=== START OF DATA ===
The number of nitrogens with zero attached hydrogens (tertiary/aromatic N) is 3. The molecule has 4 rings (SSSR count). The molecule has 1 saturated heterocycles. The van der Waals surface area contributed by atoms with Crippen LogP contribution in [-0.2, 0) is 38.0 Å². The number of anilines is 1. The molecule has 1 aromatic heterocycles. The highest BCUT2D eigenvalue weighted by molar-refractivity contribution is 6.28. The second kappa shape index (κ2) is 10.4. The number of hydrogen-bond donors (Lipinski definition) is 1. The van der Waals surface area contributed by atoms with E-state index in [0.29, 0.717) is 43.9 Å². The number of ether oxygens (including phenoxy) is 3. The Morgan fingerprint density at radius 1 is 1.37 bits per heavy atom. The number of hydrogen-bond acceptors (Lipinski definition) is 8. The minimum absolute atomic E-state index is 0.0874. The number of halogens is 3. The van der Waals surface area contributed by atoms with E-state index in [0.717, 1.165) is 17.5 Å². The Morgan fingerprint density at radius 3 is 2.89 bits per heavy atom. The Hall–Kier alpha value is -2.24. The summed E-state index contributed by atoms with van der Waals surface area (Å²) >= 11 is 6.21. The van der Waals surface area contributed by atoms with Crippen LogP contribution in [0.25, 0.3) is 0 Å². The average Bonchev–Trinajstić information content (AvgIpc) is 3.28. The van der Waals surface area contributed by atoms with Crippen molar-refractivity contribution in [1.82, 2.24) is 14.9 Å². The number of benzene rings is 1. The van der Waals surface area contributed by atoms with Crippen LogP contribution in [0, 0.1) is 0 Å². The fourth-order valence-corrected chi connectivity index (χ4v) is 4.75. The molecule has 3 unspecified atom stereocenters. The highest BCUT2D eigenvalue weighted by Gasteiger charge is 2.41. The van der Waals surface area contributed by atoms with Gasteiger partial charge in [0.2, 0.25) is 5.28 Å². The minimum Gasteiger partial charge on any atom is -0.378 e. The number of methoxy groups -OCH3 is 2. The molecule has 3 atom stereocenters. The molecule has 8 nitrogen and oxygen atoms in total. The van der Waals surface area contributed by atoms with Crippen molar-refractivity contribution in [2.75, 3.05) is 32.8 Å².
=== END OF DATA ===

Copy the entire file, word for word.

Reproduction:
The number of nitrogens with zero attached hydrogens (tertiary/aromatic N) is 3. The molecule has 4 rings (SSSR count). The molecule has 1 saturated heterocycles. The van der Waals surface area contributed by atoms with Crippen LogP contribution in [-0.2, 0) is 38.0 Å². The number of anilines is 1. The molecule has 1 aromatic heterocycles. The highest BCUT2D eigenvalue weighted by molar-refractivity contribution is 6.28. The second kappa shape index (κ2) is 10.4. The number of hydrogen-bond donors (Lipinski definition) is 1. The van der Waals surface area contributed by atoms with E-state index in [0.29, 0.717) is 43.9 Å². The number of ether oxygens (including phenoxy) is 3. The Morgan fingerprint density at radius 1 is 1.37 bits per heavy atom. The number of hydrogen-bond acceptors (Lipinski definition) is 8. The minimum absolute atomic E-state index is 0.0874. The number of halogens is 3. The van der Waals surface area contributed by atoms with E-state index in [0.717, 1.165) is 17.5 Å². The Morgan fingerprint density at radius 3 is 2.89 bits per heavy atom. The Hall–Kier alpha value is -2.24. The summed E-state index contributed by atoms with van der Waals surface area (Å²) >= 11 is 6.21. The van der Waals surface area contributed by atoms with Crippen LogP contribution in [0.25, 0.3) is 0 Å². The average Bonchev–Trinajstić information content (AvgIpc) is 3.28. The van der Waals surface area contributed by atoms with Crippen molar-refractivity contribution in [1.82, 2.24) is 14.9 Å². The number of benzene rings is 1. The van der Waals surface area contributed by atoms with Crippen LogP contribution in [0, 0.1) is 0 Å². The fourth-order valence-corrected chi connectivity index (χ4v) is 4.75. The molecule has 3 unspecified atom stereocenters. The highest BCUT2D eigenvalue weighted by Gasteiger charge is 2.41. The van der Waals surface area contributed by atoms with Gasteiger partial charge in [0.2, 0.25) is 5.28 Å². The minimum Gasteiger partial charge on any atom is -0.378 e. The number of methoxy groups -OCH3 is 2. The molecule has 3 atom stereocenters. The molecule has 8 nitrogen and oxygen atoms in total. The van der Waals surface area contributed by atoms with Crippen molar-refractivity contribution in [2.75, 3.05) is 32.8 Å².